On the outside, Oracle would seem to be doing everything outsiders had feared: The company has shut down OpenSolaris, lost a number of high-profile employees such as James Gosling, and, as of August, has shown it is willing to litigate using its Java patents. But is Oracle actually harming Java’s image in the eyes of its users?

Despite the company’s patent lawsuit against Google, much of the current brouhaha over Java isn’t taking place inside corporate halls. Most of the discussions around Oracle’s actions have taken place online. Gosling’s blog, Nighthacks.com, has become a hotbed for speculation and discussion about Oracle and Java.

Gosling claimed that when he met with Oracle’s lawyers after the acquisition, they were deeply focused on what Google was doing with the Android platform. Gosling said Oracle’s lawyers were specifically looking for patents for litigation purposes.

But Amit Pandey, CEO of Terracotta, said that he heard Sun was preparing such litigation even before the Oracle acquisition. “I think Oracle basically picked up where Sun left off. My understanding was this litigation was ready to go,” he said.

If that’s the case, then Gosling’s claim that “patent litigation wasn’t in Sun’s blood” would seem to be incorrect.

While Oracle’s lawsuit against Google may not be scaring away Java developers—not to mention the shroud of secrecy surrounding Oracle’s future plans for the platform and language—there is still a great deal of uncertainty left in its wake. Oracle’s efforts with the OpenJDK are not helping to assuage fears, either.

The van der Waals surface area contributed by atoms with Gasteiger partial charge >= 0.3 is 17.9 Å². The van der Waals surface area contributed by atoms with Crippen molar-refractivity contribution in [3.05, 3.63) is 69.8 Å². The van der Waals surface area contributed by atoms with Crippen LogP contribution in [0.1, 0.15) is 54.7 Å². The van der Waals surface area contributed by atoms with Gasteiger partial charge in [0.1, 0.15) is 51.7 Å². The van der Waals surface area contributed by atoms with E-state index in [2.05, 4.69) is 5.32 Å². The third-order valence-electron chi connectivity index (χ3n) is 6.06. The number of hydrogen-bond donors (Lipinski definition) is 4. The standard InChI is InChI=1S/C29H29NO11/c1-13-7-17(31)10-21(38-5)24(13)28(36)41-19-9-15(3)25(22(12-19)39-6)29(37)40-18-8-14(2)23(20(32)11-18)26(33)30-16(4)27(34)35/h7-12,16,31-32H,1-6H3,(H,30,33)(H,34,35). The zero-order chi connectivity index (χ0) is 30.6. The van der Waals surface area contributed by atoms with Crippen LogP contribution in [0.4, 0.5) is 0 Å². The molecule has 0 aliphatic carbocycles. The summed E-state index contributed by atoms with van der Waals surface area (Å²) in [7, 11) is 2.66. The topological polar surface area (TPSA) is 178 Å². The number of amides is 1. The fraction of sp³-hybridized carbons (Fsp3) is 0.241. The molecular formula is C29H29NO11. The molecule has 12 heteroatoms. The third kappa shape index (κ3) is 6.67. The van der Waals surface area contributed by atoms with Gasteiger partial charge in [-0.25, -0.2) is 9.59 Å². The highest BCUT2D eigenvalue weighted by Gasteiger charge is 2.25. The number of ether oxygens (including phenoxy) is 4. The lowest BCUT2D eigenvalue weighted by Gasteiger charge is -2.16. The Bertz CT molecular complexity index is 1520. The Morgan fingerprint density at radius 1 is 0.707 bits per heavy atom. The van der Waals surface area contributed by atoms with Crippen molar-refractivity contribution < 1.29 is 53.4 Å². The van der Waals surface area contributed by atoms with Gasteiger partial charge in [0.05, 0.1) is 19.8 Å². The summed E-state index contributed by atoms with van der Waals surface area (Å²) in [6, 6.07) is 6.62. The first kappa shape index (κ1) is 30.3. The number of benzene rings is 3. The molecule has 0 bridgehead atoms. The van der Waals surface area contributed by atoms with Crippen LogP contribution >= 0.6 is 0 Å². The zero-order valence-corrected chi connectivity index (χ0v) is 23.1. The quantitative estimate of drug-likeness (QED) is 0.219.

Mark Reinhold, Oracle’s lead on the OpenJDK project, posted on his corporate blog in mid-September about the status of the OpenJDK. In that posting, he wrote that the OpenJDK wouldn’t be completed until late 2011 or early 2012. He did say that only a few of the new pieces of the JDK would require this extra time, such as project Coin, an effort to implement small language changes across Java. He added that the OpenJDK could be used today if developers didn’t want to wait for the additional work to be done.

That would seem to be the only area in which Java is currently evolving, however. Rod Johnson, director of the SpringSource business unit at VMware and member of the Java Community Process’ executive committee, said that the JCP is all but dead at present.

“There’s been very little activity on the executive committee. I think we just have to wait and see what Oracle comes up with for JavaOne,” he said. “The rest of the world is moving along fairly quickly. It’s not like we need Oracle or the EC of the JCP to get things done.”

With the old world of Java effectively in stasis, the future is squarely in the hands of open-source projects, said Johnson. He pointed out that Apache has been a major influencer in Java recently, thanks to the Hadoop, Harmony and Tomcat projects hosted there.

Indeed, Harmony has only become more relevant since the lawsuit began. And despite the danger of further litigation, the project’s creator, Geir Magnusson Jr., said he’s confident Oracle won’t find holes in Harmony’s intellectual property armor.

“When we were building Harmony, the intent was to build a complete compatible and performant implementation of the Java specification,” he said. “We took incredible care to make sure our implementation was completely independent and didn’t use any Sun source code. And we took great effort to ensure people who had worked on Sun source code did not contribute to the project in any area where they had been working on Sun’s code. We didn’t want anyone to be able to make a claim that we had infringed on Sun’s intellectual property.”

Add to that the fact that the OpenJDK provides patent litigation protection to its users, and the recipe for Java terror is not so enticing any more.

“Certainly Oracle is an aggressive company. Lawsuits like this always give pause. Everyone is sort of sitting on the edge of their seat right now, waiting to see what’s going to happen,” said Pandey. “Certainly stuff like this does not help. On the other hand, I think this one data point could be blown way out of proportion.”